The Classroom is a multi-use space. It is used for learning in the broadest sense. It is a space for workshops, activities and talks for a wide range of groups including school and academic groups, families and special interest groups. The Classroom also has displays of vintage BBC micro machines as well as having a working suite of machines so that visitors can use the real thing to program.
The Beeb and its legacy
The landmark BBC Computer Literacy Project of the 1980s made a huge impact on education in Britain. The TNMOC classroom contains 18 vintage BBC micro machines that are used in teaching our education groups. The room also contains a computer which holds an interactive archive of the Computer Literacy Project.
The BBC Micro was the winning design for the BBC’s Computer Literacy Project and the resulting series of computers became a mainstay of British schools in the 1980s. First demonstrated by Acorn Computers in 1981, more than 1.5 million were sold and its rugged design ensured that they survived the classroom environment.
Offering access to the powerful version of the ROM-based BASIC programming language, the BBC computer included a ‘Tube’ interface enabling communication with a second processor. This feature was to influence Acorn’s development of the ARM processor, a hugely successful technology of today.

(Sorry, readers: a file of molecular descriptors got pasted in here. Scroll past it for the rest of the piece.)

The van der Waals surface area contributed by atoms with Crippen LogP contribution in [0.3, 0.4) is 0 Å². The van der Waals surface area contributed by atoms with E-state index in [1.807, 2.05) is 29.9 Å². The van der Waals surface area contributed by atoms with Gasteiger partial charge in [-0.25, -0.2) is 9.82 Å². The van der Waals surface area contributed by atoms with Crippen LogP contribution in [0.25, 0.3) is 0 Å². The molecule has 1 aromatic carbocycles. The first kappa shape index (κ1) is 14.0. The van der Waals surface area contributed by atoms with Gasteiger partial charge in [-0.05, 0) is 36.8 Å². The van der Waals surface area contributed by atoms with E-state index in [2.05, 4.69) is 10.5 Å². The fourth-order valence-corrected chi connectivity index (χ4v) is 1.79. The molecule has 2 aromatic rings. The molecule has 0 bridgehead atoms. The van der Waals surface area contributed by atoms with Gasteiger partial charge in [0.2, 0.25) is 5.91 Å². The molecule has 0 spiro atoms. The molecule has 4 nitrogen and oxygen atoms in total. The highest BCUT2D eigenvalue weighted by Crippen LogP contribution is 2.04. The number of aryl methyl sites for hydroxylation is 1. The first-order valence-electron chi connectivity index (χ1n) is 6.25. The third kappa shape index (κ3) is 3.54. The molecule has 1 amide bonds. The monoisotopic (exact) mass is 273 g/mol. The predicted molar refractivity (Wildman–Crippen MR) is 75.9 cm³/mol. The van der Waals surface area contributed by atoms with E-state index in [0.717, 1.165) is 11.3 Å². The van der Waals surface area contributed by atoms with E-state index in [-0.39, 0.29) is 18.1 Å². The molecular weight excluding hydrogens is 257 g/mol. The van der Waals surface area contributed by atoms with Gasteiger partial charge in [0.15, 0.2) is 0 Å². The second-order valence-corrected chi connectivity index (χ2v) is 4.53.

The ‘Beeb’ could be linked to many peripherals, one of which was a very specialist Advanced Interactive Video Disc (AIV) used to deliver the BBC Domesday Project. TNMOC has three of the few surviving original Domesday systems to give access to the 1986 Domesday Project archives.
The BBC Micro Classroom
Always popular with visitors, the BBC micro made a startling comeback at TNMOC in 2010 when six machines became programming work stations for visiting students to the Museum. Without distractions from the usual applications and the internet, students can establish a very direct connection with the computers through the language of BASIC at a speed that doesn’t bewilder. The workstations, now expanded to 18 BBCs linked to an Econet network, provide an ideal introduction to programming for future generations of computer scientists.